posted this on August 07, 2012 04:40 PM
The Antigen is the natural source from which an epitope is derived. Antigens may be searched upon by the organism name or by the antigen name.These can be searched on the home page:
Both fields provide auto-complete functionality when one begins typing in the search boxes. The IEDB contains epitope data related to infectious diseases, allergy, autoimmunity, and transplant antigens. Therefore, the organisms from which epitopes are derived may be infectious agents, such as viruses, bacteria, and fungi, or allergens such as trees and cats, or self-organisms such as humans or mice. The antigens derived from these organisms include proteins such as haemagglutinin from influenza or Fel d1 from cat, and additionally, non-peptidic structures such as LPS from bacterial cell walls.
If the free text search does not display the organism or antigen of interest, the Molecule Finder can be used to navigate the entirety of antigens having data in the IEDB, by clicking on the "Tree View" icon as found on the Search Results page of the IEDB:
Finders are available to help facilitate selections and control vocabulary usage, thus improving result outputs. At times the potential list of selections can be quite extensive, and the finders help users make selections from large lists. Multiple selections can be made when utilizing finders during a query.
The Molecule Finder is used to facilitate the selection of source antigens, immunogens, and epitopes. Records in the Source Organism Finder that is contained within the Molecule Finder come from GenPept, ChEBI, UniProt, and IEDB curators.
The Molecule Finder is designed to include two parallel trees, one for non-peptidic structures and the other for protein molecules. The first contains the structures curated by the Chemical Entities of Biological Interest (ChEBI) database. An example is shown below.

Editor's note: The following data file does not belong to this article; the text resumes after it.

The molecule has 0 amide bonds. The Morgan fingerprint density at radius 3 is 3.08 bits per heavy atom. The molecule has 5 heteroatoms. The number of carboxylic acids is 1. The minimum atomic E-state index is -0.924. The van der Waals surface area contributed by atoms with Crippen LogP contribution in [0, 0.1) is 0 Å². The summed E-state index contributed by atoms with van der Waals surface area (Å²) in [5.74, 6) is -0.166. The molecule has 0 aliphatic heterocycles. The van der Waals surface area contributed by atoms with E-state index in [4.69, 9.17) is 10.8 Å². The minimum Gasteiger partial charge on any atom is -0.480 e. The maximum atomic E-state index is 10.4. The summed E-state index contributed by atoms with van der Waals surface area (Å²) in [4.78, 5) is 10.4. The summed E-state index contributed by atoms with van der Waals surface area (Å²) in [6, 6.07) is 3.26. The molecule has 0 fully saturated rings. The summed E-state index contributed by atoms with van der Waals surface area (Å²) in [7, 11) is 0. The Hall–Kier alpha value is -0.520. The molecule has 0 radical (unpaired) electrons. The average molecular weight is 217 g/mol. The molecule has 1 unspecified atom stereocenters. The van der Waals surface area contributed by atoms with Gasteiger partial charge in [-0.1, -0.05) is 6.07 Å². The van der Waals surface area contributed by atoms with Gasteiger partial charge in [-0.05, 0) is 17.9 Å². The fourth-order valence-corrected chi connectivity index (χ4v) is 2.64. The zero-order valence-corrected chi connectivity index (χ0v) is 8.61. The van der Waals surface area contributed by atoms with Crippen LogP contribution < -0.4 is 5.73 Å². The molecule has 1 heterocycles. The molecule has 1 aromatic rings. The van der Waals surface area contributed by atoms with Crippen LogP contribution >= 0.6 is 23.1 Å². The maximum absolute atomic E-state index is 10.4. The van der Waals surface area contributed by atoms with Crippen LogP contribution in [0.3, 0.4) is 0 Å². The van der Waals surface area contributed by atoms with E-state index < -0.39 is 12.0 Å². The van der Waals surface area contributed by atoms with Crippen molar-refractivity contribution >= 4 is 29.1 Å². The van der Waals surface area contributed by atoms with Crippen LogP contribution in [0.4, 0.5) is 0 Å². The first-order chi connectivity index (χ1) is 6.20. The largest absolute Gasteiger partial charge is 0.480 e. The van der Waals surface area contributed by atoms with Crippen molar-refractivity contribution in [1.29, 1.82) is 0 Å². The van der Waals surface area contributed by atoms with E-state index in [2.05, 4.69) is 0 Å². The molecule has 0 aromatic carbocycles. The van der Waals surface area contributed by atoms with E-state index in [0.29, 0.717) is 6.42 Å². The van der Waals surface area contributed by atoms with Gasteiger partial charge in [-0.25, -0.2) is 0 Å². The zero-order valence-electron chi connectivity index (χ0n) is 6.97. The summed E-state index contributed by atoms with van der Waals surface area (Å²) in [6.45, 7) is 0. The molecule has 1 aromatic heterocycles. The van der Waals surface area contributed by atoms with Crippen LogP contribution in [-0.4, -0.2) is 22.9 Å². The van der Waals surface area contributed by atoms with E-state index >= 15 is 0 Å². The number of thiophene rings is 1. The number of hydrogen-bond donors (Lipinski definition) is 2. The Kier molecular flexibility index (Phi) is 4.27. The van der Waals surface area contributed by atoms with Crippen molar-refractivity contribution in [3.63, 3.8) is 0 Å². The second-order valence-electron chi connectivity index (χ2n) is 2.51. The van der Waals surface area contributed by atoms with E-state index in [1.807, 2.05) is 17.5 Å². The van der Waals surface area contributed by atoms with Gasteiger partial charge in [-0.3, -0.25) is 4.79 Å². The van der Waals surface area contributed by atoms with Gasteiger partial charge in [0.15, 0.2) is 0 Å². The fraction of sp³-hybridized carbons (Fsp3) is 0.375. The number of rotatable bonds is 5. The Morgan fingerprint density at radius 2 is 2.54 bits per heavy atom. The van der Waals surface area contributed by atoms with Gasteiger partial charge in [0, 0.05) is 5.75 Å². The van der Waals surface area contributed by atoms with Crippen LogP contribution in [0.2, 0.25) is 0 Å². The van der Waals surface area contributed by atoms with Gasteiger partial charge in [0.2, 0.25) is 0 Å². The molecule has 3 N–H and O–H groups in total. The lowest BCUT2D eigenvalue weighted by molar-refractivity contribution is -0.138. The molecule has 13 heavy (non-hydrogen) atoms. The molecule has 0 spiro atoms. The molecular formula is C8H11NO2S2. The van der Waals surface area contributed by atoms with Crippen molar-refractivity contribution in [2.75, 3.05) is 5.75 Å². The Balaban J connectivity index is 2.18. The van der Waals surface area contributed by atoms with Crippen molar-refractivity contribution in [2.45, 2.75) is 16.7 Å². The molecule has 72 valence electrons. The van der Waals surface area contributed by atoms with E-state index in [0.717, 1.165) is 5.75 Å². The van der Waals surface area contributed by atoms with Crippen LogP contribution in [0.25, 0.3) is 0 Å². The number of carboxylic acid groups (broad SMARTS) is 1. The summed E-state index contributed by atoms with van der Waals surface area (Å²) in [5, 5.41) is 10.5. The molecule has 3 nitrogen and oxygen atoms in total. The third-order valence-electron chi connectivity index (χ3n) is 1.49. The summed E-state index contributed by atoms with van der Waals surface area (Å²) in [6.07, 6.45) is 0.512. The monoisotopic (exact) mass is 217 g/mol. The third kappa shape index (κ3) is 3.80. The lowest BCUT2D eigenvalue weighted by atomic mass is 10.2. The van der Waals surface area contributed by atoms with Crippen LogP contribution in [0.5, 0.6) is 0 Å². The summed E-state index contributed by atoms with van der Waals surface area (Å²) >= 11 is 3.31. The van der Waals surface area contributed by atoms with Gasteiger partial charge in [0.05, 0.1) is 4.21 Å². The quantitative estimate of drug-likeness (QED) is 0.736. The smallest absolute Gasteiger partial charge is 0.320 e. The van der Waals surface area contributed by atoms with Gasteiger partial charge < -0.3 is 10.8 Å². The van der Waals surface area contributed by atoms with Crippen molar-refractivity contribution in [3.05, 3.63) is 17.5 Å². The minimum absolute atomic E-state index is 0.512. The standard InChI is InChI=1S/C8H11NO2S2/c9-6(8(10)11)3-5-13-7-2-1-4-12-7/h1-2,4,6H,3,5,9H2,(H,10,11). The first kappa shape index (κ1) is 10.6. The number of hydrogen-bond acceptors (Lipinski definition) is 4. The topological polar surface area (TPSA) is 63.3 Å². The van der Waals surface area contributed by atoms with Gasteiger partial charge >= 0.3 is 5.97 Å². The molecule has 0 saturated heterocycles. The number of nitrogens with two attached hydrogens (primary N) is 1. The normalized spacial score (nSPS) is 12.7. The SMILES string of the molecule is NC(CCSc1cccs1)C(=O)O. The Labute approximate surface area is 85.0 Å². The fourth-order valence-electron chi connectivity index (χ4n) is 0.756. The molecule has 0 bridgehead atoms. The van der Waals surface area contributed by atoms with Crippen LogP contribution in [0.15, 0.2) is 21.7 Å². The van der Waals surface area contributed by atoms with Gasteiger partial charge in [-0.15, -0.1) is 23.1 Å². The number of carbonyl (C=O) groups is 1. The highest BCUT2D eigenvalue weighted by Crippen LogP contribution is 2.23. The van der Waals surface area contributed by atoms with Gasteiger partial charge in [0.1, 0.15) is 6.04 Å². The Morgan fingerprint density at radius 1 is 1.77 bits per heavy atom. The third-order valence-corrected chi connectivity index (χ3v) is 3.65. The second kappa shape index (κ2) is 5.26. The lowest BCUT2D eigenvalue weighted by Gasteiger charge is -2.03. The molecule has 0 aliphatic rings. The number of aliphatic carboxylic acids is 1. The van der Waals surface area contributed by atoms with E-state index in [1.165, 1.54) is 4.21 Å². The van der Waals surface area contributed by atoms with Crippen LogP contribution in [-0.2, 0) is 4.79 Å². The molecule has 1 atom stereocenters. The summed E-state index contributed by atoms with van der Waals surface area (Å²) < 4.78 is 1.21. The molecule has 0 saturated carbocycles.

The development team determined that the most logical way to group the proteins was by organism. In order to accomplish this, the NCBI species was determined for each of the proteins in the database. For viruses and bacteria, this involved traversing the NCBI taxonomy from the sub-species (strain) level up to the species level. For each species, a set of reference proteins was selected from UniProt based upon the availability of a complete reference proteome for the species. All GenBank entries used as protein sources for epitopes in the IEDB were BLASTed against the reference proteome set to determine their homologs. These data were used to build the protein tree in a way that mirrors a pruned version of the NCBI taxonomy. The result is a coherent tree that is divided along major taxonomic categories and is quickly traversed with proteins grouped logically below each species. The user can perform a free text search for Name and can specify the source species with the Organism Finder. The figure below shows the results for all Influenza A haemagglutinin (HA) proteins. The user can click on Add to populate the Current Selection box with their desired molecule, or they can click Highlight in Tree to see where it appears in the Protein tree, as shown in below.
The user can thus select all Influenza A haemagglutinin (HA) proteins by selecting the UniProt parent node of the tree rather than individually clicking on the 100+ different GenBank entries for HA proteins used as epitope sources in the database, as shown below: